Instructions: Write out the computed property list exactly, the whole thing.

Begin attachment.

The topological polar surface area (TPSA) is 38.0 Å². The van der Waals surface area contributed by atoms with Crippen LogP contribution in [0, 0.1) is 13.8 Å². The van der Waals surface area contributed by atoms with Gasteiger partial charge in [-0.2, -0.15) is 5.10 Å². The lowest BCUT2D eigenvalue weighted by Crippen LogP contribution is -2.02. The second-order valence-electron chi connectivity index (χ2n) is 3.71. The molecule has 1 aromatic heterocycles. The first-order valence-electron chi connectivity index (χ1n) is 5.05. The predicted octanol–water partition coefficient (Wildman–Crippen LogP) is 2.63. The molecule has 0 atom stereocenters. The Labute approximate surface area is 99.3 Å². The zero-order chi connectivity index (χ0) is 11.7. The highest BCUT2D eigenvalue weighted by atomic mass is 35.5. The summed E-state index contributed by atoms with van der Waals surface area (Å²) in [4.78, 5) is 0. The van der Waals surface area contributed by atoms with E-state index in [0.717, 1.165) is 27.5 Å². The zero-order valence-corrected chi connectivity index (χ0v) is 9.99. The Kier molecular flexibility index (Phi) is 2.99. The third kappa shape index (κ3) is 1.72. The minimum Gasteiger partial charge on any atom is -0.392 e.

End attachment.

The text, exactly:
The topological polar surface area (TPSA) is 38.0 Å². The van der Waals surface area contributed by atoms with Crippen LogP contribution in [0, 0.1) is 13.8 Å². The van der Waals surface area contributed by atoms with Gasteiger partial charge in [-0.2, -0.15) is 5.10 Å². The lowest BCUT2D eigenvalue weighted by Crippen LogP contribution is -2.02. The second-order valence-electron chi connectivity index (χ2n) is 3.71. The molecule has 1 aromatic heterocycles. The first-order valence-electron chi connectivity index (χ1n) is 5.05. The predicted octanol–water partition coefficient (Wildman–Crippen LogP) is 2.63. The molecule has 0 atom stereocenters. The Labute approximate surface area is 99.3 Å². The zero-order chi connectivity index (χ0) is 11.7. The highest BCUT2D eigenvalue weighted by atomic mass is 35.5. The summed E-state index contributed by atoms with van der Waals surface area (Å²) in [4.78, 5) is 0. The van der Waals surface area contributed by atoms with E-state index in [0.717, 1.165) is 27.5 Å². The zero-order valence-corrected chi connectivity index (χ0v) is 9.99. The Kier molecular flexibility index (Phi) is 2.99. The third kappa shape index (κ3) is 1.72. The minimum Gasteiger partial charge on any atom is -0.392 e.